“Dude, stop whistling, you’ll get us busted.”
“You don’t like my whistling?”
“No. It sucks.”
“My mum says I whistle beautifully.”
“She’s lying. Here.” Sam glances quickly around them before handing Ryan a small brown envelope.
“This the stuff?”
“What is it this time?”
“I dunno. A mix. Does it matter? Hurry up, we need to get back to school before they notice we’ve bunked off.”
“What’s this, then?” The boys’ stomachs flip at the sight of the police officer. “How old are you two?”
“Fifteen,” Ryan croaks.
Sam nudges him. “Eighteen, actually.”
“Big difference between fifteen and eighteen. Which is it?”
“I’m eighteen,” Sam says. “He must be fifteen, I guess. Dumb kid.”
The police officer raises her eyebrows. “Have you got any ID?
“Don’t carry it with me all the time.”
“That’s convenient. What’s in the envelope?”
Ryan whips the envelope behind his back. “Nothing. A letter. It’s nothing.”
“Hand it over and maybe I’ll sweet-talk the teachers into letting you off without a detention when I drive you back to school.”
“Don’t give it to her,” Sam hisses. “Don’t you dare.”
“But Mum’ll kill me if she finds out I’ve had another detention.”
The police officer reaches out and Ryan reluctantly hands her the package. Her brows knit as she peers inside. “Seeds?”
Sam glares at his feet. Ryan turns pink.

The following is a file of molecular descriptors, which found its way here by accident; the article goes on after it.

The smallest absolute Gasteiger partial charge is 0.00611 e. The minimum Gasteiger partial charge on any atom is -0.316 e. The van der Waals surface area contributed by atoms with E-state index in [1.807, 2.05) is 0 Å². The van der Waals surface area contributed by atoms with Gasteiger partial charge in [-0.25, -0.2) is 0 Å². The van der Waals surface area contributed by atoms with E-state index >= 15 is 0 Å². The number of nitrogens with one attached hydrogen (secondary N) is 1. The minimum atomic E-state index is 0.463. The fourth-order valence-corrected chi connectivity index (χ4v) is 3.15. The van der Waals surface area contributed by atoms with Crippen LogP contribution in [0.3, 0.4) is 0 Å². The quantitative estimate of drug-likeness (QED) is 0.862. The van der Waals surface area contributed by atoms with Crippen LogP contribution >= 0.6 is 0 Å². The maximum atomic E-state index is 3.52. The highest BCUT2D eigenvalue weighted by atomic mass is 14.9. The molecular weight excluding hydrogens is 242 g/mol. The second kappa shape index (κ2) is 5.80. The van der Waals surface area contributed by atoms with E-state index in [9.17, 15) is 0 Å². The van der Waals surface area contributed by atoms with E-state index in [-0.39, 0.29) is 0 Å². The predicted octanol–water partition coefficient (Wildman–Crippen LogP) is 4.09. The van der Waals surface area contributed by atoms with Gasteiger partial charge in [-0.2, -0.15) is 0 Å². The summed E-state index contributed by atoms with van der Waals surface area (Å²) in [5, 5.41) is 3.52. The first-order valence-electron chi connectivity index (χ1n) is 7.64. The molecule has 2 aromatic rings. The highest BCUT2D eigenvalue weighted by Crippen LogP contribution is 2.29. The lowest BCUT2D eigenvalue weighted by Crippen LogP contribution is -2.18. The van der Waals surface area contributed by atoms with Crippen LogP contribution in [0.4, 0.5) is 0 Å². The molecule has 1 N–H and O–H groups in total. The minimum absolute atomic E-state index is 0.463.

“What kind of seeds are they?”
“Wildflowers,” Sam mumbles.
“And what’s that? A new name for marijuana?”
“No! Actual wildflowers.”
The police officer almost laughs. “Like… regular old flowers? With petals and stuff?”
It’s Sam’s turn to grow pink.
“So, you’re bunking off school and loitering around outside a derelict warehouse to trade wildflower seeds?”
“We plant them,” Ryan mutters.
The boys nod.
“You know this is private property, right?”
“Yeah, but look at it,” Sam says. “It’s just a lump of dirt. It looks so ugly. There’s no colour round here, and it’s been that way for as long as I can remember. It’s depressing.”
The police officer scans the land, noting the glittery trails of smashed glass and the mounds of empty beer cans. “I get it, lads. But I can’t let you hang out here. It’s private property and that’s that.”
The boys deflate.
“Look, I’ll scatter these now and then I’ll drive you to school.”
“And you’ll sweet-talk the teachers?” Ryan says hopefully.
“Sure. You’re good kids.” She walks away and begins to sprinkle the seeds, picturing the land in springtime when the flowers will bloom and remind her of two boys who wanted nothing more than to brighten up the streets they called home.
“Can’t believe she fell for it,” mutters Sam.
Ryan guffaws. “I know. A copper’s actually helping us to grow weed. This is so cool!”
I write one new story each week inspired by a random song from my Spotify library. This week it was “Never Miss A Beat” by Kaiser Chiefs.